Sunday, May 8, 2011

Star Wars Action Figure Shopping with Sean and Ena

Ena and I were in town yesterday, it was a really great warm day with sunny skies. We biked into town and then parked to just walk around a bit. We don't do that often enough, when you are on a bike the city just whizzes past. Not as fast as if you are in a car, but still pretty fast. It is nice to wander around on foot at a slow pace sometimes.
We ended up at Canal City. This could very well be the only mall in the world that I will admit to liking. It is outdoor and an interesting place for a stroll. A lot of people hate it for the tacky pastel colors they did it in. Personally I think there is a time and place for tacky pastel colors and somehow Canal City manages to squeeze into that perfectly.

One of the things I like about the place is that if you go on a weekend they will probably have some sort of free entertainment going on in the amphitheatre. Yesterday they had some acrobats putting on a show, which we spent about half an hour watching:
We had lunch there and then wandered around downtown a bit, strolling through Tenjin. We came to my favorite store in all of the world, Mandarake:
Mandarake is kind of a nerd paradise. Its a big store that sells comics, video games, toys and other nerd-related paraphernalia. They just moved to this new location last month. Most of the stuff is of no interest to me, but what I really like (mostly just to look at) is the old toys that they have. They remind me a lot of stuff I had when I was a kid, most of which is now considered "vintage" and most of which I threw out or sold back in the late 80s.

Since Ena got a dog she's been letting me make some guilt-free purchases of the sort of useless stuff that pleases me to no end just to have. So I convinced her to let me pop in for a look for any such items that might catch my eye.

As we were wandering the aisles I spotted this in a glass case:
I then suffered an event that medical researchers call "Nerd Breakdown" right there in the store. My conversation with Ena went something like:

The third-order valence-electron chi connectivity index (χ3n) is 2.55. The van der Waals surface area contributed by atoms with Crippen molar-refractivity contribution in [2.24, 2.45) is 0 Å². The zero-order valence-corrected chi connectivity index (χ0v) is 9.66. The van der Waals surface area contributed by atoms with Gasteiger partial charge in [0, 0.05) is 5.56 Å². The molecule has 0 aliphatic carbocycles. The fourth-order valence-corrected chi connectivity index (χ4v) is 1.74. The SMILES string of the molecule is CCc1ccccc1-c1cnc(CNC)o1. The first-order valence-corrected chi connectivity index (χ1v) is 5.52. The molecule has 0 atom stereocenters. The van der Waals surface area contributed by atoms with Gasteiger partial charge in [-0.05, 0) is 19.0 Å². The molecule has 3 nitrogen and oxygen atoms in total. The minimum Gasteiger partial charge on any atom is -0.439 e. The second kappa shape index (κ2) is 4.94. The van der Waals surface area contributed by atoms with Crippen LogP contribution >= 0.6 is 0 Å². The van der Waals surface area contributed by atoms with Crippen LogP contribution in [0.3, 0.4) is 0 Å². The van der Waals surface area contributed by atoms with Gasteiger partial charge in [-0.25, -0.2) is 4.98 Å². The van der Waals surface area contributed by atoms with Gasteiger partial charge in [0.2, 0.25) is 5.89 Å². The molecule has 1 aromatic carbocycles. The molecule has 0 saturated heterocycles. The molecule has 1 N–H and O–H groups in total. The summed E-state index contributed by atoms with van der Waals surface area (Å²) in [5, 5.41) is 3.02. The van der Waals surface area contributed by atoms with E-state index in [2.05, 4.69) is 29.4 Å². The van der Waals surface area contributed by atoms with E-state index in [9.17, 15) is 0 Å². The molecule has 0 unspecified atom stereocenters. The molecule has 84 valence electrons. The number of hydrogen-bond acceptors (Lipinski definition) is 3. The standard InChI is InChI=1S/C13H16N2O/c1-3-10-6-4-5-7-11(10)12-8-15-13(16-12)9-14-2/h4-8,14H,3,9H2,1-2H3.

Me: "Oh my god! Empire Strikes Back!! Look Ena! Its an Empire Strikes Back action figure! Oh my god oh my god oh my god! Yes! This is awesome! Look, Ena! Look!"

Ena: "Uh-huh."
Me: "Yay! I want it I want it I want it! Gimme gimme! Ooooooh look! It says "Revenge of the Jedi" on it! Oh my god! That is like, what the original title for Return of the Jedi was going to be but then they changed it cuz they, like, thought the word Revenge wasn't appropriate for the Jedi. Anyway, long story, not important. Oh my god oh my god, look at it, Ena, look!"

Ena: (flashing embarrassed smile at passersby) "Mmmmh, yeah."

Me: "OK! Yay! I want it I want it I want it I want it. Yes. YES!"

Ena: (looking at watch) "Fine."

This went on for a few minutes until I calmed down and came out of it.

I think the world of North American males born in the early to mid 70s can generally be divided into two broad categories. Those who still have their childhood Star Wars action figures and those who lost them decades ago. I'm pretty sure that covers everybody as I've never met a guy my age who didn't have Star Wars action figures as a kid. I fall into the latter category.

For us, life since the 80s has largely been spent reminiscing about our lost childhood possessions and thinking about how awesome it would be to have them again. Its something the kids who still have their childhood Star Wars action figures just can't understand because they've never been there.

I think this explains my nerd breakdown at Mandarake. And the fact that this thing really is cool. I had him when I was a kid. He is a robot bounty hunter who appears briefly in the Empire Strikes Back for about 2 seconds in the background and has no spoken lines. Due to the peculiar logic of the collective Star Wars nerd mind, this means that he is deserving of about 745 different toys, comics, video games, full length novels and an Off-Broadway production devoted just to him.

I like the back of the box. It has a picture of the other Star Wars action figures out there:
I remember looking at this exact same picture about 28 or 29 years ago and picking out the ones I wanted (I consistently concluded that I wanted all of them). Somebody had cut out the proof of purchase on this one, which you could send in 6 of to get an Admiral Ackbhar figure. I remember doing this as a kid with my Dad too. We accumulated enough of them to order three figures in total (4-Lom, the Emperor and Niem Numbh - I can't remember my own phone number but somehow my brain has seen fit to store this useless fact for almost 3 decades).
I'm not sure why this thing still exists in its box. It really should have been played with by someone back in the day rather than just sitting there for all these years.

Anyway, I went a bit overboard and bought more than just the one:
I may be developing a problem here.

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